Harnessing the Power of the SunThu, 09/01/2016 - 10:50
Q: How have you translated your experience in the solar industry to the automotive sector?
A: The world is moving toward electric mobility. BMW is one of the sector’s pioneers, offering an electric vehicle with three different speeds of charging stations. Each charger has different power requirements to rein in costs. BMW located a strategic partner in the solar industry for each of these stations. This was innovative because the paradigm was energy centralization. In the future, energy will be generated locally for individual consumption and stored for transport applications.
Desmex is collaborating with BMW as a solar panel manufacturer. In 2013 we acquired the German company Solarnova, which has 35 years of experience in the solar market. Solarnova is capable of producing different solar panel technologies, namely a regular mono or polycrystalline solar panel and a translucent panel for architectonic integration. We added a third technology based on glass film. The advantage Mexico holds over the US is that there are no snowstorms so we are not required to use actual glass in construction. These glass film panels can also be used for architectonic integration and are much lighter than regular glass.
Q: How is Desmex participating with other companies to develop BMW’s charging stations?
A: We have an indirect relationship with players on different parts of the process. BMW organized tenders for each step leading to our closing the contract, as did Schneider, GE and every other company involved. Schneider focuses on the charging infrastructure and the connection between the car and the station. As vehicle plugs are universal, most companies can use BMW charging stations' technology. Clients need only decide between a supercharger, a fast charger or a regular charger.
Q: How is Desmex evolving to adapt to the increasing demand for charging infrastructure?
A: Desmex has a specific solution for parking lots and malls based on solar roofs. Building owners are our direct clients, while they charge the user for the vehicle’s energy consumption. We try to establish long-term contracts, to become a socially responsible corporation. We offer to cover parking spaces for the disabled and for electric vehicles with our panels but the final goal is to cover the entire lot. Industrial and commercial tariffs are low, so the return on investment for a solar project of this magnitude could take 11-12 years to materialize.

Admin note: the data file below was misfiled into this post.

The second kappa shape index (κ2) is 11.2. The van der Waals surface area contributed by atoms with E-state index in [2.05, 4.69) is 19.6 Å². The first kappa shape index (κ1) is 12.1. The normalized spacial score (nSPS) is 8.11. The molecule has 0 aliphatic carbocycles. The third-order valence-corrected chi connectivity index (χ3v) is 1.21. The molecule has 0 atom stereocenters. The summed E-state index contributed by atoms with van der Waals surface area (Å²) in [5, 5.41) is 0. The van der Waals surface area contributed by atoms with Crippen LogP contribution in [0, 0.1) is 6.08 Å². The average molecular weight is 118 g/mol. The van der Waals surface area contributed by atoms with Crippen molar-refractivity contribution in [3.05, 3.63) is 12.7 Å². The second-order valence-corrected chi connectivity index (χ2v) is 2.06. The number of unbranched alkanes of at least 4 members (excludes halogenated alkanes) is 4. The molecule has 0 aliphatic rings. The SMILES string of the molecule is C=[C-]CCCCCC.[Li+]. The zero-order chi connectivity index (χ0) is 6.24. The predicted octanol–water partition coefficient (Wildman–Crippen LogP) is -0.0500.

Q: How are tariffs expected to work for the final customer in public electric vehicle charging points?
A: Even though the market has opened up, energy consumption and commercialization are still under CFE’s control. But clients are now able to generate their own energy or look for cheaper options from competitors in the market. The public infrastructure offers energy free of charge to electric vehicle owners to incentivize the market. Once there is more penetration, the government might introduce a subsidized tariff, eventually moving toward real energy costs.
Q: What is the status of Desmex’s solar project for Guanajuato Puerto Interior?
A: The project will be unveiled in October 2016. We are already working on the second stage and have landed a five-year contract with one of the park’s tenants. These are difficult negotiations that depend on energy prices and the duration of the contract. Although we have submitted a higher price, we offer the advantage that a project of this type takes only five years to see a return on investment. This initial stage has an energy capacity of 3MW, while the second will add 10MW. We are planning a third phase for an additional 10MW.